To my Western leftist friends, from your leftist Israeli friend

Yuval Idan
14 min readOct 25, 2023


A sketch of doves flying through light rain in the desert

The last two weeks (or almost three) have been the worst of many of our lives. I started writing this on October 7th, and I’ve been writing it ever since. Even though this awful war is not about you (Western, mainly White leftists), I’ve been finding myself having full conversations with you in my head. I tried to tell myself it doesn’t matter what you think, to focus on myself, on the people impacted, on what I believe in. But here I am, spending my energy on you. Because I’m surrounded by you and it overwhelms me. This might not be worded perfectly, I might ramble or not make sense. We’re on day 19 of hell, so we do what we can.

This is not the most urgent thing to talk about right now, I know that. As I write this, there are still over 200 people held hostage by Hamas, civilians, mothers, babies, elderly. There are thousands dead in Gaza, hundreds of funerals in Israel and so many bodies still not identified. The humanitarian crisis in Gaza is growing so quickly. Like I said, day 19 of hell. 19 straight days of the most horrific accounts, pictures, and videos I’ve ever seen, that I truly wish I could unsee and un-know. The images of babies in Gaza buried under rubble, of babies in Israel burnt alive, of old women taken hostage, of mothers trying to protect their families with their own bodies. I feel these images rattling inside me, all sharp edges, leaving their marks. I can’t look at a child without being reminded. I can’t look at my own grandma without being reminded. This is all we can think about.

So it bears repeating: release the hostages, declare a ceasefire, help the survivors, start working towards a real, long term solution.

Even though we have so many awful, urgent things happening all around us, I’m still writing this now. Writing is how I make sense of things and I need to make sense of the difficult feelings so many of us on the Israeli left have been experiencing in the last two weeks. These awful two weeks that feel like one long awful day. I’m writing this out of immense pain and grief, from my own perspective as an anti-occupation Israeli, to try and explain a bit what this has been like for me, for us.

A young woman and older man standing next to a grave
From the funeral of Avshalom Haran, 65, who died on the attack on Kibbutz Be’eri on October 7th (Photo by Yahel Gazit)

I want to note that this is not for those of you who celebrated what happened on October 7th. If you felt any joy in your heart about hundreds of civilians getting slaughtered in their beds, about children getting executed in front of their parents, about grandparents sacrificing themselves to save their grandkids, about horrors that I can’t even handle describing— I truly have nothing to say to you. Whatever is wrong with you is too deep and I want nothing to do with it until you figure that out.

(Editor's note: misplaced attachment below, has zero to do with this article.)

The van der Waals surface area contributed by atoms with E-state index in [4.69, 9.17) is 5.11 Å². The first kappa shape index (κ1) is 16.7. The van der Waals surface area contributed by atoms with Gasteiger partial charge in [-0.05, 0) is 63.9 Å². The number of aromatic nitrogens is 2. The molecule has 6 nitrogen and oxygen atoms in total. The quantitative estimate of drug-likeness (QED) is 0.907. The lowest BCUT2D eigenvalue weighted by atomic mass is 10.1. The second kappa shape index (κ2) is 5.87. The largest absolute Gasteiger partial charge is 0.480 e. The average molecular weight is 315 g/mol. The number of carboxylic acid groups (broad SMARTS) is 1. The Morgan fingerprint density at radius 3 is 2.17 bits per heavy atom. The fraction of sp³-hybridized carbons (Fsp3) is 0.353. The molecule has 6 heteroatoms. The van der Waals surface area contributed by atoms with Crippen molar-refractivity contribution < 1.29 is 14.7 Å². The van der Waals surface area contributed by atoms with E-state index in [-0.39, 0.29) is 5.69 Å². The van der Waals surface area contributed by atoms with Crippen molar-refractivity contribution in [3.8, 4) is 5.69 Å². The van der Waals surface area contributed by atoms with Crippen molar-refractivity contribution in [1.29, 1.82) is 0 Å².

This is for those of you who know that what happened is, at the very least, sad. For those who treated this absolute nightmare as an unfortunate situation that we had coming. For those who didn’t celebrate but instead stayed silent. Who were so quick to lecture us about context and resistance from the comfort of your homes. Those who were so eager to share hot takes calling us losers who don’t understand decolonization while terrorists were still hunting down survivors to finish the job. While we were still searching through snuff videos of the massacre Hamas posted online, looking for signs of life or death from loved ones. Those who had the posts locked and loaded, ready to show us just how progressive and radical you are. This is for you.

What really shocked me is how quick you were to know what’s right. On that awful Saturday, while little kids were still hiding in closets and under beds next to their parents’ dead bodies, before we even started counting our dead, you already knew what’s right. You already told us. You, who never faced such horrors and who couldn’t even imagine them, who never felt or will feel such real, immediate fear for your family and your people, you were ready with your posts telling us about privilege and the price of revolutions.

And I can’t stop asking myself where you got the nerve. How you dared to sit comfortably in your home and casually post your little tweets and memes about how acceptable it is to slaughter us, in between your posts about brunch and your dog and your friend’s birthday? How dare you lecture us on how we should have reacted? What kind of subversive activism do you think you’re a part of when you’re being so careful not to express any understanding towards our grief? What do you think you’re fighting for?

A woman holding an Israeli flag with bloodstains on it